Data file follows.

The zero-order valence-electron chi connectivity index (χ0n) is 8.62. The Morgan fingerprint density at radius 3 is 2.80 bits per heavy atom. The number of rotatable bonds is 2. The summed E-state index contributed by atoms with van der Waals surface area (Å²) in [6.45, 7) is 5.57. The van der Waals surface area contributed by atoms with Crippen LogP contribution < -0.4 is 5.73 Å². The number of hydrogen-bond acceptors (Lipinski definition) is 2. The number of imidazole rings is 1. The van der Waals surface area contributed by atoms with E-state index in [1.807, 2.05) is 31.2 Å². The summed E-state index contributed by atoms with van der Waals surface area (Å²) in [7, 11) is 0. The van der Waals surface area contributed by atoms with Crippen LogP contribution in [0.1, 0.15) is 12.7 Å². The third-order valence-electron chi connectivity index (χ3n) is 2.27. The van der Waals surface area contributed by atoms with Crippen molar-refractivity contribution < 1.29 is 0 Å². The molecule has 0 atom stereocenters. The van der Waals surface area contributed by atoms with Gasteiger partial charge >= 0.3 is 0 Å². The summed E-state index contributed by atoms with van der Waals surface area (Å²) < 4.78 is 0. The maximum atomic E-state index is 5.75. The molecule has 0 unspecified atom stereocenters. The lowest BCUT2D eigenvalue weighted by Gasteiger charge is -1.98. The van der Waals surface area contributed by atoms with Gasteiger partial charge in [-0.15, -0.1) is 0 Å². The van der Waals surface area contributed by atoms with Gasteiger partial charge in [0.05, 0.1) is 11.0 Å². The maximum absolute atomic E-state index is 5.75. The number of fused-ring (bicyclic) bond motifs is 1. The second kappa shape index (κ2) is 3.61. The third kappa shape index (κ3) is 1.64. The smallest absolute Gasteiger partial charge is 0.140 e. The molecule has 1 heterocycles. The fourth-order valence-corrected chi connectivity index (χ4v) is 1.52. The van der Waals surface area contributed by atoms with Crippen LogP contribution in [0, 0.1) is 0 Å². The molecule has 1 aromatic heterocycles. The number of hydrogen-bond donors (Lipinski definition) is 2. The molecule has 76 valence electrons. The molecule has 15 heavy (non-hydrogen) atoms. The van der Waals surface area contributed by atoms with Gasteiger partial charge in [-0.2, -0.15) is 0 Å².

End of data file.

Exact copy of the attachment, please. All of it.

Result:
The zero-order valence-electron chi connectivity index (χ0n) is 8.62. The Morgan fingerprint density at radius 3 is 2.80 bits per heavy atom. The number of rotatable bonds is 2. The summed E-state index contributed by atoms with van der Waals surface area (Å²) in [6.45, 7) is 5.57. The van der Waals surface area contributed by atoms with Crippen LogP contribution < -0.4 is 5.73 Å². The number of hydrogen-bond acceptors (Lipinski definition) is 2. The number of imidazole rings is 1. The van der Waals surface area contributed by atoms with E-state index in [1.807, 2.05) is 31.2 Å². The summed E-state index contributed by atoms with van der Waals surface area (Å²) in [7, 11) is 0. The van der Waals surface area contributed by atoms with Crippen LogP contribution in [0.1, 0.15) is 12.7 Å². The third-order valence-electron chi connectivity index (χ3n) is 2.27. The van der Waals surface area contributed by atoms with Crippen molar-refractivity contribution < 1.29 is 0 Å². The molecule has 0 atom stereocenters. The van der Waals surface area contributed by atoms with Gasteiger partial charge >= 0.3 is 0 Å². The summed E-state index contributed by atoms with van der Waals surface area (Å²) < 4.78 is 0. The maximum atomic E-state index is 5.75. The molecule has 0 unspecified atom stereocenters. The lowest BCUT2D eigenvalue weighted by Gasteiger charge is -1.98. The van der Waals surface area contributed by atoms with Gasteiger partial charge in [-0.15, -0.1) is 0 Å². The van der Waals surface area contributed by atoms with Gasteiger partial charge in [0.05, 0.1) is 11.0 Å². The maximum absolute atomic E-state index is 5.75. The number of fused-ring (bicyclic) bond motifs is 1. The second kappa shape index (κ2) is 3.61. The third kappa shape index (κ3) is 1.64. The smallest absolute Gasteiger partial charge is 0.140 e. The molecule has 1 heterocycles. The fourth-order valence-corrected chi connectivity index (χ4v) is 1.52. The van der Waals surface area contributed by atoms with Crippen LogP contribution in [0, 0.1) is 0 Å². The molecule has 1 aromatic heterocycles. The number of hydrogen-bond donors (Lipinski definition) is 2. The molecule has 76 valence electrons. The molecule has 15 heavy (non-hydrogen) atoms. The van der Waals surface area contributed by atoms with Gasteiger partial charge in [-0.2, -0.15) is 0 Å².